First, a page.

2003: I started my first blog on Livejournal (which I still cross posts from here's an excellent place to meet and get to know other writers). I attended my first conference at, what was then, UVSC (now UVU). It was called The Forum on Writing for Children...or something like that and was put on in conjunction with the SCBWI. I went to that every year for a long time, but the conference has changed and SCBWI is no longer involved. I also went to WIFYR at BYU. I took the picture book class from Rick Walton. I began actively writing and submitting picture books. I also began collection rejection letters. A lot of rejection letters.

2004: I made my first sale of four poems to The Friend magazine. I have since sold them ten...or maybe 11? poems.

2005: I came super close to selling a non-fiction picture book to Albert Whitman. The editor loved the book, but worried there wasn't a large enough market for it. It was about Arbor Day. A friend at a conference heard this editor speak about a book she loved which was about Arbor Day. She was making the point that the reason your book doesn't get accepted isn't always because it's not good enough, but there are other reasons at play.

2006: I finally gave into the Novel-Writing Urges I'd been having for some time. I took a workshop at WIFYR from Dave Wolverton about Fantasy and Science Fiction. I made a big impression on the visiting agent. Unfortunately, my writing was not ready to be represented, yet.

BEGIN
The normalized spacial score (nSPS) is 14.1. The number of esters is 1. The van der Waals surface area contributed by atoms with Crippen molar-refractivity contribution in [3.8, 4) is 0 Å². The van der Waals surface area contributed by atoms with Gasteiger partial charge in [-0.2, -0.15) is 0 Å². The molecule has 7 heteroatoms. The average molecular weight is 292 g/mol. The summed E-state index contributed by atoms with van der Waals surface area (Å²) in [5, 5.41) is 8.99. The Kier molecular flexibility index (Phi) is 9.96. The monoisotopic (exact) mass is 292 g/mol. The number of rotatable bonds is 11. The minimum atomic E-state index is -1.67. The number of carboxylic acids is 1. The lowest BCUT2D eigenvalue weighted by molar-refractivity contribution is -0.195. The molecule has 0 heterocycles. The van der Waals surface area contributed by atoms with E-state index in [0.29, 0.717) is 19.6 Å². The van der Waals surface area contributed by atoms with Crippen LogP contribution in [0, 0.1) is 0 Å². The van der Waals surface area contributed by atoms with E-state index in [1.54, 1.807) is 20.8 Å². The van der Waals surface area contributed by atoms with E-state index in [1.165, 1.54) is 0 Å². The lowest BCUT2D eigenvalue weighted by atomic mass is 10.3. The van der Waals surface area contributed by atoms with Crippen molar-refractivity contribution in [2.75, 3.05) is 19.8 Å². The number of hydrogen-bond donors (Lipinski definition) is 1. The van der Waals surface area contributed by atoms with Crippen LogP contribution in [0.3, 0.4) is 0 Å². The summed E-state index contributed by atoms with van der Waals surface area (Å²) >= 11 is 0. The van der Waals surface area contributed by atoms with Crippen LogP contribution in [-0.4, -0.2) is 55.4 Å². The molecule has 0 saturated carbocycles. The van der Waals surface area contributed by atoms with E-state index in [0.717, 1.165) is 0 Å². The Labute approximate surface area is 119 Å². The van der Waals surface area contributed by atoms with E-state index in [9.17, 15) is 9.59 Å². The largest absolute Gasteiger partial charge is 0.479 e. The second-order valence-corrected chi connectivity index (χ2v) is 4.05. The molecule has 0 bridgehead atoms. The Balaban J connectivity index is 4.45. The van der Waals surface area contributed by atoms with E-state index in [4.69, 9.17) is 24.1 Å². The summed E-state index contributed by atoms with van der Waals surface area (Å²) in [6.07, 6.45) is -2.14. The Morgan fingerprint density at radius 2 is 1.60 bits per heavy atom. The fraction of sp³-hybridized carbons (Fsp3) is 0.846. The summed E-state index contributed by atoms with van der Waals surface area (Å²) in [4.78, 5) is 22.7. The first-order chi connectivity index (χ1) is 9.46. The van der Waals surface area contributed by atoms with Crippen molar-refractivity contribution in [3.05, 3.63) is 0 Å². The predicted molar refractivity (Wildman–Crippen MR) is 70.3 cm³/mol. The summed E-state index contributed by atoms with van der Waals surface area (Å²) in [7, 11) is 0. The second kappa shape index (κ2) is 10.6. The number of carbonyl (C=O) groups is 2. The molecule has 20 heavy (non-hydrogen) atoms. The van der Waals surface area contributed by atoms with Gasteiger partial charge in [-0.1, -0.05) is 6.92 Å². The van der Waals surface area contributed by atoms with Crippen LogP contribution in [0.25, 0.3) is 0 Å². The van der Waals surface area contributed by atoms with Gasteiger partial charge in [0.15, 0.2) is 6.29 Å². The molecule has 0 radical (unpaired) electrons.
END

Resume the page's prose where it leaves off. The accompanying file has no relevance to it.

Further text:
2007: I continued dabbling in the novel writing. Seeds for my current WIP began to grow.

2008: I started working on Jasper.

2009: I began to actually feel like I might figure this Novel Beast out (but actually I was still so very ignorant of all I didn't know!) I won a scholarship to the Highlights Foundation writing conference at Chautauqua. I was mentored by Patricia Lee Gauch. She recommended an agent. Agent read the first few chapters and asked to see the rest when I was done.

2010: Had baby #5. Writing got pushed aside a bit. But I went to a writing workshop with Rick Walton and Mette Ivie Harrison in August of that year. There I found my in-person critique group. I love those ladies with a deep and burning passion. We meet, at least, once a month.

2011: Picked up steam on the novel. Made some big goals.

Now: Finally decided to stop fiddling around, to stop wasting my time and be a writer.

And there you have it.  My origins.....and then some!

(Did any of you actually tough it out for the whole timeline? Thank you for being horribly bored for me. You're too kind.)


  1. Enjoyed your post, esp. the morbid end to your early poem. Glad to find your blog!

  2. You're a busy lady. Fun to read your origins and your original fiction.

  3. Great post - nice to know the history. Are you going to Storymakers or WIFYR this year?

  4. Now THAT'S an origin story. I started off with little poems, too. Had no idea my mother wrote them down as I said them. Thanks for the epic post!

    I gave you a shout-out on my blog today! :)

  5. I cried at the tragic end of your mouse poem. Good luck with the writing.

  6. I loved the timeline....the evolution of a writer. It makes for a great ORIGIN story. Thank you for contributing such a fine offering to the blogfest! :)

  7. I love how detailed your timeline is. And I love how you managed to keep all your early literary works. Wish I had kept mine as well.
    Great to meet you on this blogfest.

    your newest follower,

  8. You've had quite an interesting writing journey. Wish I could lay hand on some of the stuff I wrote in childhood.

  9. Great post nice to know the history. Thank for sharing your ORIGIN!